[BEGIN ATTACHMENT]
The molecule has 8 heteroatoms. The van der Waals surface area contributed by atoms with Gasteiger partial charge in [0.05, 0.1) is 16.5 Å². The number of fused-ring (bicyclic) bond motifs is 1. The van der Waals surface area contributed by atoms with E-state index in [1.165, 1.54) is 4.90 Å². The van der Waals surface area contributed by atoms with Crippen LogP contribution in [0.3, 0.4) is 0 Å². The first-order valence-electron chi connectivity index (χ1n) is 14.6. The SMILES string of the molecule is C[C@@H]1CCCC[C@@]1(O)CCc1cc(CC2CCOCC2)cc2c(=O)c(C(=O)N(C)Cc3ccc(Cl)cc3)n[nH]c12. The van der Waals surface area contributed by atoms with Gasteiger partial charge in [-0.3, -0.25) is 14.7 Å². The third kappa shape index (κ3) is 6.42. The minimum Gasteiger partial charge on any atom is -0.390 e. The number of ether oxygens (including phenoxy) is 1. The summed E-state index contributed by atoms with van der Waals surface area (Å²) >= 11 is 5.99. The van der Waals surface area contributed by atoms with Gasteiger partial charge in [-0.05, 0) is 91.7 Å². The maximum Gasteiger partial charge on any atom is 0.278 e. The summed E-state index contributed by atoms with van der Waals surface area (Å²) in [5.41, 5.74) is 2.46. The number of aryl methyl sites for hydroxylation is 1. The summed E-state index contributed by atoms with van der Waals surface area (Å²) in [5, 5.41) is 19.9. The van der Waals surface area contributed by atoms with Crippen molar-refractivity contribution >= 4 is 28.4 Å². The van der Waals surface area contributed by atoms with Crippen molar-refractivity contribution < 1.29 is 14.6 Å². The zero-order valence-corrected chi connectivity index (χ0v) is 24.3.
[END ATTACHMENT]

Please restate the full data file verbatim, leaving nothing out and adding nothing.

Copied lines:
The molecule has 8 heteroatoms. The van der Waals surface area contributed by atoms with Gasteiger partial charge in [0.05, 0.1) is 16.5 Å². The number of fused-ring (bicyclic) bond motifs is 1. The van der Waals surface area contributed by atoms with E-state index in [1.165, 1.54) is 4.90 Å². The van der Waals surface area contributed by atoms with Crippen LogP contribution in [0.3, 0.4) is 0 Å². The first-order valence-electron chi connectivity index (χ1n) is 14.6. The SMILES string of the molecule is C[C@@H]1CCCC[C@@]1(O)CCc1cc(CC2CCOCC2)cc2c(=O)c(C(=O)N(C)Cc3ccc(Cl)cc3)n[nH]c12. The van der Waals surface area contributed by atoms with Gasteiger partial charge in [-0.3, -0.25) is 14.7 Å². The third kappa shape index (κ3) is 6.42. The minimum Gasteiger partial charge on any atom is -0.390 e. The number of ether oxygens (including phenoxy) is 1. The summed E-state index contributed by atoms with van der Waals surface area (Å²) >= 11 is 5.99. The van der Waals surface area contributed by atoms with Gasteiger partial charge in [-0.05, 0) is 91.7 Å². The maximum Gasteiger partial charge on any atom is 0.278 e. The summed E-state index contributed by atoms with van der Waals surface area (Å²) in [5.41, 5.74) is 2.46. The number of aryl methyl sites for hydroxylation is 1. The summed E-state index contributed by atoms with van der Waals surface area (Å²) in [5, 5.41) is 19.9. The van der Waals surface area contributed by atoms with Crippen molar-refractivity contribution >= 4 is 28.4 Å². The van der Waals surface area contributed by atoms with Crippen molar-refractivity contribution < 1.29 is 14.6 Å². The zero-order valence-corrected chi connectivity index (χ0v) is 24.3.